Western Balkans: Bosnia, Croatia, Slovenia – and Trieste
A Jewish Heritage Tour
May 3–14, 2021
11 nights // 12 days
Travel program led by Dr. Joseph Benatov of the University of Pennsylvania
In 1894 the National Museum in Sarajevo paid 100 florins for the purchase of a mid-fourteenth-century illuminated Haggadah from Spanish Aragon. The book became known to the world as the Sarajevo Haggadah, an outstanding specimen of medieval Spanish Haggadot. It was saved from the Nazis by Dervis Korkut, the museum’s Muslim librarian. During the civil war of the 1990s, it was rescued once again, this time by Enver Imamovic, another Muslim librarian.
The Sarajevo Haggadah is one of many testaments to Bosnia’s rich Sephardic history, and, si kere el Dio, we will get the unique opportunity to see it! Sarajevo will also treat us to its Sephardi and Ashkenazi synagogues and 17th century Sephardic cemetery – one of the largest in Europe. You will learn about noted local rabbis such as the proto-Zionist Judah Alkalai, Eliezer Papo (who died in Bulgaria), and Moshe Danon. We will also speak of noble individuals such as Mustafa and Zayneba Hardaga, who protected their Jewish neighbors during the Holocaust.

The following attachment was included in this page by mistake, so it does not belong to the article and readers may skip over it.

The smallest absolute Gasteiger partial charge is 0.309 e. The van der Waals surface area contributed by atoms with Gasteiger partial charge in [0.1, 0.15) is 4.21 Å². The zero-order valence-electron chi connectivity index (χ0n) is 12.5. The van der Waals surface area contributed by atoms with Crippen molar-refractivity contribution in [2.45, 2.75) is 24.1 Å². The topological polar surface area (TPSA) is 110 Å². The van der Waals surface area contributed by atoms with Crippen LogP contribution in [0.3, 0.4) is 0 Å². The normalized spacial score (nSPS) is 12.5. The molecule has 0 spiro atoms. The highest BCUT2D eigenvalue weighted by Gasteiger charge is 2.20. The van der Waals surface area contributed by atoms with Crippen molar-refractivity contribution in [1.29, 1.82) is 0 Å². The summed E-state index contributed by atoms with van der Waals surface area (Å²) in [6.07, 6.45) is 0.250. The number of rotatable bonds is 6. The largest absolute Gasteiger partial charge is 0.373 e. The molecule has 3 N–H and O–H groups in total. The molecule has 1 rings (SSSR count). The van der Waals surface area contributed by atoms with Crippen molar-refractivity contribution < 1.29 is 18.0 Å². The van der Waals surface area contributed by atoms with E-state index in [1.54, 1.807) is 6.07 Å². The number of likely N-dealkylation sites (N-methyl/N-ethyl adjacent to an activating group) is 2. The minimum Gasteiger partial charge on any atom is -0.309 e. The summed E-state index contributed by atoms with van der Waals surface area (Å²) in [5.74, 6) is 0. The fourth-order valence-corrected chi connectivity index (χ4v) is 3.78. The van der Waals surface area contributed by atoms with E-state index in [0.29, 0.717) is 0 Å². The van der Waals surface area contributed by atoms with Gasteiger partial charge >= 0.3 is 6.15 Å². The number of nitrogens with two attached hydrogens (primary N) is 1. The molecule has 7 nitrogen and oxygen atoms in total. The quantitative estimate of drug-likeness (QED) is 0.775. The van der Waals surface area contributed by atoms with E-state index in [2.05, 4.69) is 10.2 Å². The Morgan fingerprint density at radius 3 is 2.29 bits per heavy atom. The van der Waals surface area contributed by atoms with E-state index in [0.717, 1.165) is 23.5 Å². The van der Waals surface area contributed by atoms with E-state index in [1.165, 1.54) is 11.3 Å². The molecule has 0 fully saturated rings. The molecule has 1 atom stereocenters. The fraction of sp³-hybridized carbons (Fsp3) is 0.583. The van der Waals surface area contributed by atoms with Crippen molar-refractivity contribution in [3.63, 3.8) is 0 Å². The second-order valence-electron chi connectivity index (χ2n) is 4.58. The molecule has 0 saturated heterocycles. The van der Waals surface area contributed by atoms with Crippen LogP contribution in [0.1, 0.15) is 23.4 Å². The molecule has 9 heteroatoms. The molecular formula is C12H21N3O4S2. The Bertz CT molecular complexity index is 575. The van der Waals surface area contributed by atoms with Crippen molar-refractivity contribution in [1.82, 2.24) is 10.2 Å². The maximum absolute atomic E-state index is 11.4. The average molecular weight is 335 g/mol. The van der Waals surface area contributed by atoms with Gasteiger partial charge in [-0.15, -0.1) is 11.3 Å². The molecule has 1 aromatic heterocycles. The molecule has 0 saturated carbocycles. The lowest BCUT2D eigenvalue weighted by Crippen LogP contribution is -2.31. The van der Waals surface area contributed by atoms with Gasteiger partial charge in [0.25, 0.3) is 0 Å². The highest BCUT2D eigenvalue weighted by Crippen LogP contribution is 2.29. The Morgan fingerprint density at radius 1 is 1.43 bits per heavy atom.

Croatia’s rich Jewish heritage includes the spectacular synagogue in Split and the town’s idyllic cemetery; the singular Dubrovnik synagogue, the second-oldest active shul in Europe (after Prague); and the vibrant Jewish community of Zagreb, the nation’s capital.
In Italian Trieste, “the Gateway to Zion,” we will explore layers of rich Jewish history and visit one of Europe’s grandest synagogues – the Israelite Temple – modeled after a 4th century Syrian structure. (And be sure to have a drink in one of James Joyce’s favorite Trieste cafés.)
Bosnian Sarajevo will also impress you with its European promenade, the bustling Oriental old bazaar and the 16th century Gazi Husrev-beg Mosque, a true marvel of Ottoman architecture. You can also cross the Latin Bridge, where in 1914 Franz Ferdinand was assassinated. Mostar’s old town is a delightful multicultural combination of Ottoman, Mediterranean, and European architecture, with the iconic rebuilt Old Bridge spanning the scenic Neretva river.
In Croatia, Dubrovnik is rightly termed the Pearl of the Adriatic, and its Gothic, Renaissance, and Baroque edifices, coupled with fortifications surrounded by turquoise waters are breathtaking. Adding to the beauty is the gorgeous Dalmatian coast, and no less stunning are Diocletian’s Palace in Split, the city’s Venetian alleys, Romanesque churches, medieval ramparts, and the fragrant fish market. The picturesque port towns of Trogir and Zadar have a blissful Adriatic atmosphere. And if Slovenia’s capital Ljubljana at times reminds you of Prague, it may be due to architect Jože Plečnik’s work in both cities.
Local food aficionados can taste Bosnian burek (assorted pastries) and tufahije (walnut-stuffed glazed apple). Croatia is famous for its olives, cheeses, truffles, indigenous wines, Istrian wild asparagus, and fresh fish. Zagorski štrukli are Zagreb’s delicious specialty, and Joseph promises to show you the best place serving them.